Monday, January 20, 2014

Córdoba, Argentina: A Photo Essay

article from March 29, 2011
By Jamie Douglas

Inasmuch as this is going to be more of a photographic odyssey rather than a verbal one, I will spare you all the great amount of knowledge I accumulated during my brief stay in Córdoba, which, in spite of walking miles and miles and taking hundreds of images, is limited to that of a visitor who only got to see and experience the best this second largest city in Argentina has to offer.

The city center is lovely, an architectural, historical and artistic jewel, where there is obviously a lot of civic pride involved. Clean is an understatement. Even the stray dogs seem to be more noble than in most other places. The air seems fit to breathe and vehicular manslaughter does not seem to be on most drivers’ minds; in fact, courtesy seems to rule.

Not once did anyone stop me to warn me about my cameras and the criminals lurking for me in the cracks in the sidewalk. The entire populace we encountered seemed to be a happy and content people.

A large portion of the downtown area is connected by a web of pedestrian malls, many covered with natural awnings held in place by metal trellises, which provide shade for those strolling below them, stopping for an occasional beer or glass of Malbec, enjoying an ice cream here and there, and shopping till they drop. There are many sidewalk cafés offering everything from medialunas (aka croissants) to full-on meals of great Argentinean beef, milanesas and even some ethnic foods.

The dogs are well behaved, for which they deserve a reward, and no beggars will come to your table, as they all seem to have their assigned corners and doorways, where the generosity of the shoppers exceeded anything I have so far witnessed. About every third or fourth store will be a cellphone outlet, and 3.5 g wireless is everywhere. Sit down anywhere and you will have a free signal, and if you need a password, the wait help will gladly give it to you.

I am not much of a city person, but for anyone who may consider moving to Argentina, I highly recommend checking out Córdoba. Home to a large population of university students, the feel is youthful, with a vibrant art scene that adds even more class to this beautiful city. Pollution is at quite an acceptable level, all services are available and, best of all, it is not Buenos Aires, which I love dearly as well, but BsAs has the many drawbacks of an enormous city.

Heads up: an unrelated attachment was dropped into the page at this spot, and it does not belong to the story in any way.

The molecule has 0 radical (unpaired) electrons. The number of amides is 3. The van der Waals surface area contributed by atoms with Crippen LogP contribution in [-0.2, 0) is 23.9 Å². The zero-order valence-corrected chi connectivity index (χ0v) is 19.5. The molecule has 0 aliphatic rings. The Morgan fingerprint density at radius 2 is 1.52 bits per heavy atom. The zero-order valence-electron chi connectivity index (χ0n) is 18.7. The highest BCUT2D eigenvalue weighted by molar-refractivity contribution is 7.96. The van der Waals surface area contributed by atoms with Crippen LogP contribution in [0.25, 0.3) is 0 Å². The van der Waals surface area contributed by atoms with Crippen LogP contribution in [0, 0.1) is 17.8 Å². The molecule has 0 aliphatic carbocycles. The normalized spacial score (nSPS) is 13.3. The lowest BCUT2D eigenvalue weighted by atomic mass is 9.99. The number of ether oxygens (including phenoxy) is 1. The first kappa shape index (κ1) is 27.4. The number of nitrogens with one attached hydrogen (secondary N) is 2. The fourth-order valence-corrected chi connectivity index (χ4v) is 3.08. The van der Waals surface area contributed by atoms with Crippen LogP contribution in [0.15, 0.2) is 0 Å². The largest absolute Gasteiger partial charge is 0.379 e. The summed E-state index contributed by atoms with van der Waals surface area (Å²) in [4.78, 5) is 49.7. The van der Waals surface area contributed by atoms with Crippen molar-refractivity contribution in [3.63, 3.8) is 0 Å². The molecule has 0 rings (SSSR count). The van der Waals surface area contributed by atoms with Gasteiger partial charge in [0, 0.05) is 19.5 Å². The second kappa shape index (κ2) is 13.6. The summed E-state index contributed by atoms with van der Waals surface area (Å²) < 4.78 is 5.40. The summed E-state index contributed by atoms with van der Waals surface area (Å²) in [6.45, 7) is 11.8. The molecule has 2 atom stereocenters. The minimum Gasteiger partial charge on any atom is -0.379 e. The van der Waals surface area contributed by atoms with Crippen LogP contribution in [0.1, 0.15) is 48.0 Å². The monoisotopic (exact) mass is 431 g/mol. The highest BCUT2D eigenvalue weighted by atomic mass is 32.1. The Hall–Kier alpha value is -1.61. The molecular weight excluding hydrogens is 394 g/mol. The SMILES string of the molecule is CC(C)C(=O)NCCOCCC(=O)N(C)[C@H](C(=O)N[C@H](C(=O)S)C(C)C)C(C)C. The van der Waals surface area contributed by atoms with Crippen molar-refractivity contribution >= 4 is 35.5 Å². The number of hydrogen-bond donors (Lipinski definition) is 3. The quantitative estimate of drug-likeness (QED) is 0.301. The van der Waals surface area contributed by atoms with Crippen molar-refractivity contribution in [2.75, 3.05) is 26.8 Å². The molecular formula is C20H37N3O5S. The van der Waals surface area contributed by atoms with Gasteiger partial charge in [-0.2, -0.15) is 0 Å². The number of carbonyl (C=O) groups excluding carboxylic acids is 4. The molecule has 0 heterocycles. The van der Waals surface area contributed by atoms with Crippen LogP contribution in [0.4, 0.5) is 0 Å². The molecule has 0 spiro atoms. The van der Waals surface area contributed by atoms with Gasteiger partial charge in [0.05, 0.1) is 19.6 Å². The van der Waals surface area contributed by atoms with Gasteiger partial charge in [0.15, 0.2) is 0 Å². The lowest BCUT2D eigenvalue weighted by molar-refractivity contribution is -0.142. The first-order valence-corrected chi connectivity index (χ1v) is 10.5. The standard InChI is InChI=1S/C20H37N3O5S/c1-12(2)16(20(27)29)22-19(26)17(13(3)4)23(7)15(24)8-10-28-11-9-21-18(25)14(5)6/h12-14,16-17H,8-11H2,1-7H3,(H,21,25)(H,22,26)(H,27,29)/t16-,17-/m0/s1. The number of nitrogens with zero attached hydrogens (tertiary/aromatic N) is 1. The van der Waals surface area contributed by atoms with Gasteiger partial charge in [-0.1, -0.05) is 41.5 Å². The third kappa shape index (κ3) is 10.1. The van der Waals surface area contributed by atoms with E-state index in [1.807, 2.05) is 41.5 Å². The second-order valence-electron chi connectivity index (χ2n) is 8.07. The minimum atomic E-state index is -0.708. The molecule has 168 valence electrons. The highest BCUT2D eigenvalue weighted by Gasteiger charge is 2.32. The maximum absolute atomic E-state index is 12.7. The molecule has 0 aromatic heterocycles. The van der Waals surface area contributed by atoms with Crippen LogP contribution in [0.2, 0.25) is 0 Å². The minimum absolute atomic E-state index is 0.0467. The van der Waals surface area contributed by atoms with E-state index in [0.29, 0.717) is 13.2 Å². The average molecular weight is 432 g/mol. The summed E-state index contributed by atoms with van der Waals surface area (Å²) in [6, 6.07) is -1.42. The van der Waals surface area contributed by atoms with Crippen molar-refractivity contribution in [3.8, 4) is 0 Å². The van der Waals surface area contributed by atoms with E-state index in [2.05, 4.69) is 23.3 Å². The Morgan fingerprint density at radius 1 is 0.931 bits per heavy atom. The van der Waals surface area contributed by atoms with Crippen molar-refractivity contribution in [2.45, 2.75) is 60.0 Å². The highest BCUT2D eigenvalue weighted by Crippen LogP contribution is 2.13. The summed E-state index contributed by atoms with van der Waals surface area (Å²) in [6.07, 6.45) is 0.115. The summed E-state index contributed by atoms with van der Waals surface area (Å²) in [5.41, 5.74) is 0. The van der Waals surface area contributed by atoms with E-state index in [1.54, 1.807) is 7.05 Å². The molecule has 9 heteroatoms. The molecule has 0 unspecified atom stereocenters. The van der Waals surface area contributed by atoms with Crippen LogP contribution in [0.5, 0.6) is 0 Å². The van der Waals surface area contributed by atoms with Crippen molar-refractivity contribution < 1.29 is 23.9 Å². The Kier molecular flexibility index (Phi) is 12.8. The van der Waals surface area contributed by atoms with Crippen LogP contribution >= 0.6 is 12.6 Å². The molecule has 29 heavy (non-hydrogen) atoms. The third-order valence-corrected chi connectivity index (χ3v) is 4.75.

Public transport is top notch, and if you feel the need to go to Buenos Aires, there is always the choice of going by plane, train or micro (interstate bus).
There is also direct service to Paraguay, Uruguay, Chile, Mendoza and Patagonia from here. The bus station is very modern and clean, with not one, but two supermarkets upstairs. The important thing on the bus service is that you pay attention that you know the final destination of your bus, as that is the only thing listed on the front and many long-haul buses will go way past your destination. There are hourly departures to Buenos Aires with first-class buses of several companies, all of which are safe and sound. Bringing your own snacks and water or other refreshments is highly recommended, as they feed you something similar to old tourist-class airline food, which may not always be the best.

As far as expat living and retirement goes, if you need to live near a metropolitan area, Córdoba rates tops for me, in quality of urban life, cultural affairs and accessibility. So if you have any interest at all, I urge you to check it out, and as usual, don’t fall for the first place you see. Rent for a while before you buy, so you can always walk away from it if you are not happy without taking a big spanking, financially speaking.

Live Life, Love Live, and snort the adventure that awaits people of all ages out here. Life is for the living, and that is US!

All photos by Jamie Douglas:



























Jamie Douglas
Patagonia

I encourage you to write me at cruzansailor [at] gmail [dot] com with any questions or suggestions you may have. Disclaimer: I am not in any travel-related business. My advice is based on my own experiences and is free of charge (Donations welcome). It is always my pleasure to act as a beneficial counselor to those who are seekers of the next adventure.